Natural Remedies to Soothe your Child’s Sore Throat
Ease the discomfort of a sore throat with simple home remedies.
Here's a glimpse into my practice and what my family swears by for those run-of-the-mill sore throats.
If you're dealing with strep throat without reaching for antibiotics, the comfort measures listed here are a good starting point.
However, tackling strep might require some more advanced herbal therapies, your Traditional Chinese Medicine practitioner can help you with.
While I won't dive into those specifics here, the basics below can still offer a soothing touch.
Home Remedies I Swear By
Navigating the world of sore throats without reaching for antibiotics? Here's your guide to natural sore throat remedies that might just bring some sweet relief:
1. Simplify your Child’s Diet:
- remove all dairy and sugar, including fruit juices
2. Keep them Hydrated:
- Have them sip on warm teas, like soothing chamomile or ginger tea.
- Keep them hydrated with plenty of water.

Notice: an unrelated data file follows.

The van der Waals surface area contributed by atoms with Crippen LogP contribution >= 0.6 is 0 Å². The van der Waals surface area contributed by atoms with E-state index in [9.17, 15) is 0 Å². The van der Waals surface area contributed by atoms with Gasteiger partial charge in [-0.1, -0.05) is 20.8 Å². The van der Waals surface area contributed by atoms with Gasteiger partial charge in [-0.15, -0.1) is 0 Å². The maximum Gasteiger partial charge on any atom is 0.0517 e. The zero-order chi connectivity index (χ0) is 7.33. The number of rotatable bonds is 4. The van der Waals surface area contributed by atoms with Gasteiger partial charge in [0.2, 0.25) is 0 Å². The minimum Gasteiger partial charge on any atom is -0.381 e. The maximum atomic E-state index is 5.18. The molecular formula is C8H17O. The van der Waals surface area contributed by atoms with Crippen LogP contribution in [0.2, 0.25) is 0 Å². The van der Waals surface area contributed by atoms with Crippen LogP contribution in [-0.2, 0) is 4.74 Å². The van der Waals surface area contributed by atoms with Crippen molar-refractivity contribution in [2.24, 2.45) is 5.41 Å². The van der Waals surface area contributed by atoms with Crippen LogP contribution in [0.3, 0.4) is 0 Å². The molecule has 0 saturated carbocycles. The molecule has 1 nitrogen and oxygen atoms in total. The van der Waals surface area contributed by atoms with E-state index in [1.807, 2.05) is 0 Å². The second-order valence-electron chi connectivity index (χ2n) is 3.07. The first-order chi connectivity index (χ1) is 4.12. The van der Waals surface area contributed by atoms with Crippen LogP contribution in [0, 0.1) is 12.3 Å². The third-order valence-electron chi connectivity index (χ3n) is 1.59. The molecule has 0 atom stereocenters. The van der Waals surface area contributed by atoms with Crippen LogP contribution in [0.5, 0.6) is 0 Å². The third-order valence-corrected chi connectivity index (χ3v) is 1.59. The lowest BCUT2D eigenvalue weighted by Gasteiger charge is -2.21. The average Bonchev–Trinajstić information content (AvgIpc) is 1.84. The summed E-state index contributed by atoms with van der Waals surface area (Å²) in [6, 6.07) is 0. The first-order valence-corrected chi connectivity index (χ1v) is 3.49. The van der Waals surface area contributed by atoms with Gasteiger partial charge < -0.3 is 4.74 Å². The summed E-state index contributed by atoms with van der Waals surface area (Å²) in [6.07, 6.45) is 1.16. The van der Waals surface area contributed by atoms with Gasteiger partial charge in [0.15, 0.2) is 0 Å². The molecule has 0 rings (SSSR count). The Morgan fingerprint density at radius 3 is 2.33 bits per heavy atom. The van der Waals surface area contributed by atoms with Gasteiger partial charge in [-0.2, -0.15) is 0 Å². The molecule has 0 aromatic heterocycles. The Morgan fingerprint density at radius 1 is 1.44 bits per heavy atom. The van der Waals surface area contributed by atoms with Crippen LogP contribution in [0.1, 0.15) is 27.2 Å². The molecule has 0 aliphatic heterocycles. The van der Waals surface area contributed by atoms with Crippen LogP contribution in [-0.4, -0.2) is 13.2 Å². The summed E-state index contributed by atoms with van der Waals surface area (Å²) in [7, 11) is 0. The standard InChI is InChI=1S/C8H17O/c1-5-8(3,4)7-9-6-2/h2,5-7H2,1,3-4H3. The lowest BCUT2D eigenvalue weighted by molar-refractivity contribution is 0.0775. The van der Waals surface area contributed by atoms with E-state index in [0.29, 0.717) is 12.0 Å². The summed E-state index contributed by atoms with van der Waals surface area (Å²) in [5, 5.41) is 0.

- If kids are having trouble drinking because of pain, using a drinking straw can really help.
3. Honey and Lemon Magic:
- Mix warm water with honey and a squeeze of lemon for a comforting drink.
- Honey's natural antibacterial properties can work wonders.
4. Steamy Showers and Humidifiers:
- Take steamy showers to ease congestion.
- Use a humidifier in the room to add moisture to the air.
5. Have them gargle with Saltwater:
- Mix a teaspoon of sea salt in warm water and gargle several times a day.
- Saltwater can help reduce inflammation and ease discomfort.
6. Bring in Essential Oils:
- Add a few drops of essential oils like eucalyptus or tea tree oil to a bowl of hot water and inhale the steam.
- Be cautious with essential oils, especially with children under 3 years.
7. Call upon your Herbal Heros:
- Use herbal teas or sprays with ingredients like licorice, slippery elm, or marshmallow root.
- Opt for classic licorice in the form of tea, tincture, or lozenges for an extra comforting touch.
- They work wonders for soothing sore throats, combating viral infections, and occasionally even tackling strep.
Remember, these remedies are not one-size-fits-all, and it's essential to listen to your body. If symptoms persist or worsen, consulting with a healthcare professional is always a wise move. So, dive into the natural arsenal and discover which remedies work best for you.
Want to Learn More?
Explore some of my favorite blogs and videos that cover common symptoms and conditions in children.
Gain the confidence to provide natural care at home for your kids while learning when medications may be necessary.